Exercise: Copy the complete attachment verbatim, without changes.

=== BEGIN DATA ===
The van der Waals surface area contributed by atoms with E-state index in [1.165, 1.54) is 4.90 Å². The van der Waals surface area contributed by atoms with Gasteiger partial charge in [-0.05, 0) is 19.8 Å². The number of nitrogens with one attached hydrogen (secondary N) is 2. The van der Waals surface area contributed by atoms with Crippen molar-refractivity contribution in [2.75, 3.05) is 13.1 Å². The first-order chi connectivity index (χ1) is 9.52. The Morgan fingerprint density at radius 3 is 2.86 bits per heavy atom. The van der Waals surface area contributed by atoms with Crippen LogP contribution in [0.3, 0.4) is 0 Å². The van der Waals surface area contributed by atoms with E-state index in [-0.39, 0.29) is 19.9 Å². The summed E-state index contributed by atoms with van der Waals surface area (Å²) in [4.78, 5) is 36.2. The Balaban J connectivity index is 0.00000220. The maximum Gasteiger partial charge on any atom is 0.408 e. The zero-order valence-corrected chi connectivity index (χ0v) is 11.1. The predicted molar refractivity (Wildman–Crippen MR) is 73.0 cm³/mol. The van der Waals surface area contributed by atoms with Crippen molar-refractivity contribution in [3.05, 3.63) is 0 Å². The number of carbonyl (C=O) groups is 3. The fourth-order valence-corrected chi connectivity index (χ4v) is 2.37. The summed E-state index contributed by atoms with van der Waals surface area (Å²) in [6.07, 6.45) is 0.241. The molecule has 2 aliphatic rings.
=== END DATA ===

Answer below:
The van der Waals surface area contributed by atoms with E-state index in [1.165, 1.54) is 4.90 Å². The van der Waals surface area contributed by atoms with Gasteiger partial charge in [-0.05, 0) is 19.8 Å². The number of nitrogens with one attached hydrogen (secondary N) is 2. The van der Waals surface area contributed by atoms with Crippen molar-refractivity contribution in [2.75, 3.05) is 13.1 Å². The first-order chi connectivity index (χ1) is 9.52. The Morgan fingerprint density at radius 3 is 2.86 bits per heavy atom. The van der Waals surface area contributed by atoms with Crippen LogP contribution in [0.3, 0.4) is 0 Å². The van der Waals surface area contributed by atoms with E-state index in [-0.39, 0.29) is 19.9 Å². The summed E-state index contributed by atoms with van der Waals surface area (Å²) in [4.78, 5) is 36.2. The Balaban J connectivity index is 0.00000220. The maximum Gasteiger partial charge on any atom is 0.408 e. The zero-order valence-corrected chi connectivity index (χ0v) is 11.1. The predicted molar refractivity (Wildman–Crippen MR) is 73.0 cm³/mol. The van der Waals surface area contributed by atoms with Crippen molar-refractivity contribution in [3.05, 3.63) is 0 Å². The number of carbonyl (C=O) groups is 3. The fourth-order valence-corrected chi connectivity index (χ4v) is 2.37. The summed E-state index contributed by atoms with van der Waals surface area (Å²) in [6.07, 6.45) is 0.241. The molecule has 2 aliphatic rings.